Specific performance or injunctive relief, if vigorously pursued, ordinarily will be enough to force a seller to fulfill its contractual obligations within the time a contract requires. Florida law provides that a party may sue for specific performance and obtain an injunction that “shall specify the time within which the act shall be performed.” Fla. R. Civ. P. 1.570(c); see also Wilson v. Sandstrom, 317 So.2d 732, 736 (Fla.1975) (“A mandatory temporary injunction may be issued requiring specific performance of a contract.”). If it had appeared to the Steins that Paradigm was not moving quickly enough to complete construction within two years, they could have obtained an injunction to force it to do so. Failure to comply with the injunction requiring it to finish construction within two years would have subjected Paradigm to civil and criminal contempt penalties. Roth v. Roth, 973 So.2d 580, 592 (Fla. 2d DCA 2008) (recognizing that a party may be held in contempt “for failing to perform a specific act” required by a specific performance judgment); Riley v. Riley, 509 So.2d 1366, 1367-70 (Fla. 5th DCA 1987) (holding that a judgment that “requires the performance of an act” is enforceable by civil and criminal contempt penalties (emphasis omitted)); Firestone v. Ferguson, 372 So.2d 490, 492 (Fla. 3d DCA 1979) (holding that a party may be held in contempt for refusing to comply with a specific performance judgment requiring the party to sell a piece of real estate).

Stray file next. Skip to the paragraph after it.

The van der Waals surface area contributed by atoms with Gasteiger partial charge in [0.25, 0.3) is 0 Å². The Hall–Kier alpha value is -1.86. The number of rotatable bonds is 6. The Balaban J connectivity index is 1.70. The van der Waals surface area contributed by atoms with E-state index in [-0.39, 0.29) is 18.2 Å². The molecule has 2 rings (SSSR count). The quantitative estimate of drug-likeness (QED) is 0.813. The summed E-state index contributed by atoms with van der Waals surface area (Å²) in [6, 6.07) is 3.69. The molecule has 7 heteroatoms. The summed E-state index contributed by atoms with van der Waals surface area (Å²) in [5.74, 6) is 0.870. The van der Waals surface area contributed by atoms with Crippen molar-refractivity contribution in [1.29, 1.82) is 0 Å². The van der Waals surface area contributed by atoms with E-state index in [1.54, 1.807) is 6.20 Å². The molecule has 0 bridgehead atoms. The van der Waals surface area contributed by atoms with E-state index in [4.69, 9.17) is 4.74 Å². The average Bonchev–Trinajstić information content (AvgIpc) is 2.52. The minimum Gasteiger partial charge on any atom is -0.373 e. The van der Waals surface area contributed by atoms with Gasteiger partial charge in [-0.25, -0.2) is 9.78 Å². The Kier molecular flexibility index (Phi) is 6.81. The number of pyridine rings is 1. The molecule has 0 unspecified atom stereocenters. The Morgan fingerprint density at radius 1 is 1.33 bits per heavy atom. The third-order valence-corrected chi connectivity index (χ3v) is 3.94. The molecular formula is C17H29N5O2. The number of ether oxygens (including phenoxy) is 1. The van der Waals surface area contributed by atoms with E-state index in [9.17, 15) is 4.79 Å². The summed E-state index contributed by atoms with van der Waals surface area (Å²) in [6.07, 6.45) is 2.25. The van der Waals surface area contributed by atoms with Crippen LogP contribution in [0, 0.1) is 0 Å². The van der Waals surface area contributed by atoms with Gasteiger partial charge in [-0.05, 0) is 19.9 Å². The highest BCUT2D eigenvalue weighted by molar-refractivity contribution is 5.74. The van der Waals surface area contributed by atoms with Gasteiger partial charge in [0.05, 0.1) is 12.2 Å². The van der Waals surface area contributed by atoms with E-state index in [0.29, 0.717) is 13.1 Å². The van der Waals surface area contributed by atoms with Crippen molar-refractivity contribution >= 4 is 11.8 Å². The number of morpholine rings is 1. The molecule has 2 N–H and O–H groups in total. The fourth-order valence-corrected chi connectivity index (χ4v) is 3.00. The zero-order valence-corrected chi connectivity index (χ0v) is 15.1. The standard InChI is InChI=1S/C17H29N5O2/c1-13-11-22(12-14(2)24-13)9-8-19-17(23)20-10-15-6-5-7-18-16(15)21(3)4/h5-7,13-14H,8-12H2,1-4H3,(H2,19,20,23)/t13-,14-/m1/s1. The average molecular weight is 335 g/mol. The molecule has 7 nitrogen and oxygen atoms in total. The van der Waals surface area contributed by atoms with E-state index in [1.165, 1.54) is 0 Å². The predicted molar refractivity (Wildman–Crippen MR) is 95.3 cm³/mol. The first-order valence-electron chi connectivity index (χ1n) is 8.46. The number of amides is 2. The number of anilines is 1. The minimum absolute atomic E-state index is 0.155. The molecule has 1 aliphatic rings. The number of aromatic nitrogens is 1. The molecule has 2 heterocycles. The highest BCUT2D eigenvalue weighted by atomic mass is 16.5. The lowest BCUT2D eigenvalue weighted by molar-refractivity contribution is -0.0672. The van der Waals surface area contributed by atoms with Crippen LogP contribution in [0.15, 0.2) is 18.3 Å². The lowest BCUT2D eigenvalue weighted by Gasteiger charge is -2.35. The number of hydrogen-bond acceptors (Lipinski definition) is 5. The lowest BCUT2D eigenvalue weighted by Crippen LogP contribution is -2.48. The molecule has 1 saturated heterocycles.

A court order requiring a party to perform as it promised or face civil and criminal contempt sanctions obligates the party to keep its contractual promise. The theory behind injunctive relief, after all, is that parties can be forced to take action that the law demands. Because Florida law provided the Steins with the remedy of injunctive relief to force Paradigm to finish construction of the condominium within two years, the contract was one “obligating” Paradigm to do so.